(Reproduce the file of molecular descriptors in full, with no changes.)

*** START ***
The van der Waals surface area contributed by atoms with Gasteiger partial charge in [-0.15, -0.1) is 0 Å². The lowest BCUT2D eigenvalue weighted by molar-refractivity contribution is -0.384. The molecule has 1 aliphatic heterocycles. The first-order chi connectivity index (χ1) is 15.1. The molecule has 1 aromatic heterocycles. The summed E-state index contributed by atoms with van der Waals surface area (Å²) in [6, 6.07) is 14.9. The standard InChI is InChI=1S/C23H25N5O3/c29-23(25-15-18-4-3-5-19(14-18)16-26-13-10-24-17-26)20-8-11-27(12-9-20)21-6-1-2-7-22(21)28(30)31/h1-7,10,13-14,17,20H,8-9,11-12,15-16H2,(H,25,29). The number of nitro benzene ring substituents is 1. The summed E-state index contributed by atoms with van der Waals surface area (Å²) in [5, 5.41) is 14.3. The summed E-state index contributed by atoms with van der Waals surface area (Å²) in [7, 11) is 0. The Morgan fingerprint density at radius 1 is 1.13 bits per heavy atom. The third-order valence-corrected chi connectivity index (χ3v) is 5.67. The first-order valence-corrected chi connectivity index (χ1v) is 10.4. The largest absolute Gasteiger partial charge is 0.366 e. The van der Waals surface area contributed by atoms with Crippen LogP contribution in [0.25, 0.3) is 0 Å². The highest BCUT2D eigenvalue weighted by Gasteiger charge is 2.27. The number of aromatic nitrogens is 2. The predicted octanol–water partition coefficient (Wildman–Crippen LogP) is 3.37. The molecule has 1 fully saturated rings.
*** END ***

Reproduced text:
The van der Waals surface area contributed by atoms with Gasteiger partial charge in [-0.15, -0.1) is 0 Å². The lowest BCUT2D eigenvalue weighted by molar-refractivity contribution is -0.384. The molecule has 1 aliphatic heterocycles. The first-order chi connectivity index (χ1) is 15.1. The molecule has 1 aromatic heterocycles. The summed E-state index contributed by atoms with van der Waals surface area (Å²) in [6, 6.07) is 14.9. The standard InChI is InChI=1S/C23H25N5O3/c29-23(25-15-18-4-3-5-19(14-18)16-26-13-10-24-17-26)20-8-11-27(12-9-20)21-6-1-2-7-22(21)28(30)31/h1-7,10,13-14,17,20H,8-9,11-12,15-16H2,(H,25,29). The number of nitro benzene ring substituents is 1. The summed E-state index contributed by atoms with van der Waals surface area (Å²) in [5, 5.41) is 14.3. The summed E-state index contributed by atoms with van der Waals surface area (Å²) in [7, 11) is 0. The Morgan fingerprint density at radius 1 is 1.13 bits per heavy atom. The third-order valence-corrected chi connectivity index (χ3v) is 5.67. The first-order valence-corrected chi connectivity index (χ1v) is 10.4. The largest absolute Gasteiger partial charge is 0.366 e. The van der Waals surface area contributed by atoms with Crippen LogP contribution in [0.25, 0.3) is 0 Å². The highest BCUT2D eigenvalue weighted by Gasteiger charge is 2.27. The number of aromatic nitrogens is 2. The predicted octanol–water partition coefficient (Wildman–Crippen LogP) is 3.37. The molecule has 1 fully saturated rings.